Drivers say that cyclists shouldn’t have priority on roads
GMB: Mike Graham slams new Highway Code cyclist rules
We use your sign-up to provide content in ways you’ve consented to and to improve our understanding of you. This may include adverts from us and 3rd parties based on our understanding. You can unsubscribe at any time. More info
According to a new survey, the changes made to the Highway Code earlier this year are unpopular with many motorists. The changes, which were introduced in January, put a greater focus on road users most at risk including pedestrians and cyclists.
In doing so, a “hierarchy of road users” was created, ensuring that larger methods of transport had the greatest responsibility to reduce the risks they pose.
Almost 80 percent of motorists disagree with the change that allows cyclists to pass slower-moving or stationary traffic on the right or left, including at the approach to junctions.
Cyclists are advised they should proceed with caution, especially when deciding whether it is “safe” to pass lorries or other large vehicles.
Venson Automotive Solutions, who conducted the survey, has raised concerns about the number of road users who have revealed they don’t have everyone’s safety in mind.
In the Highway Code update, cyclists received fresh guidance to ride in the centre of a lane on quieter roads, in slower-moving traffic and at the approach to junctions in order to make themselves as clearly visible as possible.
They were also reminded that they can ride two abreast, as has always been the case and which can be safer in large groups or with children.
However, they must be aware of other motorists behind them and allow them to overtake if it is safe to do so.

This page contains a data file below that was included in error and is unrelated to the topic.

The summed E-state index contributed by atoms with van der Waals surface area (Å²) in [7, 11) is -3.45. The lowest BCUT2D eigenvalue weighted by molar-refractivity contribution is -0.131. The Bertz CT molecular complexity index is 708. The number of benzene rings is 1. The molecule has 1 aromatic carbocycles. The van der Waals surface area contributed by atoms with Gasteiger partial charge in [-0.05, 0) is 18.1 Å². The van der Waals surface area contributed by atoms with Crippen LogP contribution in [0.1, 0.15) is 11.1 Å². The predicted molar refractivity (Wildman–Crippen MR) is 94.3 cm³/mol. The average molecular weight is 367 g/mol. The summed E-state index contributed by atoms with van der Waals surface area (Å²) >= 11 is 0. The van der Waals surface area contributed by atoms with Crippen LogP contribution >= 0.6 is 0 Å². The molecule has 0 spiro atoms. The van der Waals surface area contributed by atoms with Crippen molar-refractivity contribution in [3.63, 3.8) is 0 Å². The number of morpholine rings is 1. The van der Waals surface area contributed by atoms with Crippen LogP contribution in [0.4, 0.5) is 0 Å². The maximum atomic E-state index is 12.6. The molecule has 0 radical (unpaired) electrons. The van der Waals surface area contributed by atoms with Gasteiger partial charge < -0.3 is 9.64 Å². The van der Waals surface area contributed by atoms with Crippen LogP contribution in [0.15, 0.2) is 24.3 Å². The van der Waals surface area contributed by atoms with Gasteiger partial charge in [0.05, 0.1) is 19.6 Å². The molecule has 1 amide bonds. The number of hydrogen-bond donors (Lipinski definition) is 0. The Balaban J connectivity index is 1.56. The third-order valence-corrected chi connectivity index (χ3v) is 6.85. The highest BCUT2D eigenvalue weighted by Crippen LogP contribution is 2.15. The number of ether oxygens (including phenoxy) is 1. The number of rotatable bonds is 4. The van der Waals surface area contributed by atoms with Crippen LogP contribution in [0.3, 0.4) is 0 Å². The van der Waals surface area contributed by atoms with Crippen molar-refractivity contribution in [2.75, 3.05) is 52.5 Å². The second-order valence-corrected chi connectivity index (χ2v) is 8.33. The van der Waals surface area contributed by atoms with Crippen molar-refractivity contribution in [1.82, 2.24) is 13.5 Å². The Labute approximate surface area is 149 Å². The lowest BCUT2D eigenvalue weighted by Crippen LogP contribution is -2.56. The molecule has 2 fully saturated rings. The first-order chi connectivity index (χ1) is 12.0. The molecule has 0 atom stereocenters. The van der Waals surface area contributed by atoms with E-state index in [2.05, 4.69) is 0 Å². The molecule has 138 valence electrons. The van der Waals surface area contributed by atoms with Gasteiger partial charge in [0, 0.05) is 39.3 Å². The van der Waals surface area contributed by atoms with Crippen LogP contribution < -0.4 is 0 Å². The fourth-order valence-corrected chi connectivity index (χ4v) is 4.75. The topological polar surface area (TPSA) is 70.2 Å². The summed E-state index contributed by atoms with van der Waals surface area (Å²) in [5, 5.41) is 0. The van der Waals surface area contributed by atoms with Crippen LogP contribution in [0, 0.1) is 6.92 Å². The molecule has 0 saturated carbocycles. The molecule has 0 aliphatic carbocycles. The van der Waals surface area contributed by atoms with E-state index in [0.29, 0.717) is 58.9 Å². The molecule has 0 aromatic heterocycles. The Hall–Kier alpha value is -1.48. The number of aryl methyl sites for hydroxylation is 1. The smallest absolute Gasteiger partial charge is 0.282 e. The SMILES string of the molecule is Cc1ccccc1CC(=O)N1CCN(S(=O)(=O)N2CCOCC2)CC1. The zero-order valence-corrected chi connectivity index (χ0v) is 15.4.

Alison Bell, Operations Director for Venson Automotive Solutions commented on the data, saying: “The Highway Code changes have been in place a while now but there was a lot of information for drivers to take onboard.
Elderly drivers attack ‘crazy’ maximum driving age proposals [SHOCKING]
EV owners warned of abuse as charge rage increases [WARNING]
British expats are still banned from driving in Spain [INSIGHT]
“As we enter Road Safety Week it’s a timely reminder to all motorists to brush up on these changes, as well as existing rules.
“It is important to remember that we are all vulnerable on the roads.
“When out of the car, all drivers are pedestrians themselves, and might ride a bike or horse too.
“Whether you agree with the Highway Code or not, we should all remember that it is aimed at protecting all road users and it is our shared responsibility as road users to understand road rules with the aim of reducing serious and fatal injuries.”
Get FREE MOT with Halfords Premium Motoring
£100 £4.99 a month View Deal
Halfords is offering an incredible deal where you can join the Premium Halfords Motoring Club and get FREE MOT from just £4.99 a month. With benefits worth over £100, don’t miss the chance to join now.
You can get also get a FREE membership when you join the Halfords Motoring Club, which includes a FREE 10 point car check, £10 off MOT and more.
Pedestrian safety was also reviewed, including changes requesting drivers to give way to pedestrians crossing or waiting to cross a road into which the driver is turning.
A majority of motorists (66 percent) surveyed by Venson did not support this Highway Code change.
In addition, drivers now have to give way to pedestrians on a zebra crossing, and to pedestrians and cyclists on a parallel crossing.
Whilst the Highway Code itself is not a legal document and the rules outlined in it are not official road laws, a number of the points outlined in the code are backed up by official traffic laws, meaning drivers can be fined, prosecuted or disqualified if they ignore them.
So even if motorists disagree with the changes, it is important to be aware of and adhere to them.
As part of the new changes, motorists were also encouraged to adopt the so-called “Dutch Reach” to boost safety.
Drivers should open their door with their left hand and the front passenger should open the door with their right hand.
In doing so, this forces the driver to turn their body towards the back of the car to see if there are any cyclists, pedestrians or vehicles.
Source: Read Full Article